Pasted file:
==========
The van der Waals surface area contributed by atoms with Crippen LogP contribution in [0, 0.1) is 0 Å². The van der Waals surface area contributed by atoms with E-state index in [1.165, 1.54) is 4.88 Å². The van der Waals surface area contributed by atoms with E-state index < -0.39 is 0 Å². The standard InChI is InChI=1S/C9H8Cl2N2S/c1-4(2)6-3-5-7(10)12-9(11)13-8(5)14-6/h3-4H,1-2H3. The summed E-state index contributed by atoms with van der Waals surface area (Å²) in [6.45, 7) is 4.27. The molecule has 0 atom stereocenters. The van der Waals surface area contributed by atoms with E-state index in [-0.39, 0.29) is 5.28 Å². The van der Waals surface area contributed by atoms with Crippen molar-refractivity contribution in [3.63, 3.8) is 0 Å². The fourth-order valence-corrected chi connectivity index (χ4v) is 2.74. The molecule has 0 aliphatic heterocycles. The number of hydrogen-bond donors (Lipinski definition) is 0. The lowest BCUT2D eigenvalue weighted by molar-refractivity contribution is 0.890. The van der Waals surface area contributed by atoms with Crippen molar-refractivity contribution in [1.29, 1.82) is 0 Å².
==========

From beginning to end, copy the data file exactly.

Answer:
The van der Waals surface area contributed by atoms with Crippen LogP contribution in [0, 0.1) is 0 Å². The van der Waals surface area contributed by atoms with E-state index in [1.165, 1.54) is 4.88 Å². The van der Waals surface area contributed by atoms with E-state index < -0.39 is 0 Å². The standard InChI is InChI=1S/C9H8Cl2N2S/c1-4(2)6-3-5-7(10)12-9(11)13-8(5)14-6/h3-4H,1-2H3. The summed E-state index contributed by atoms with van der Waals surface area (Å²) in [6.45, 7) is 4.27. The molecule has 0 atom stereocenters. The van der Waals surface area contributed by atoms with E-state index in [-0.39, 0.29) is 5.28 Å². The van der Waals surface area contributed by atoms with Crippen molar-refractivity contribution in [3.63, 3.8) is 0 Å². The fourth-order valence-corrected chi connectivity index (χ4v) is 2.74. The molecule has 0 aliphatic heterocycles. The number of hydrogen-bond donors (Lipinski definition) is 0. The lowest BCUT2D eigenvalue weighted by molar-refractivity contribution is 0.890. The van der Waals surface area contributed by atoms with Crippen molar-refractivity contribution in [1.29, 1.82) is 0 Å².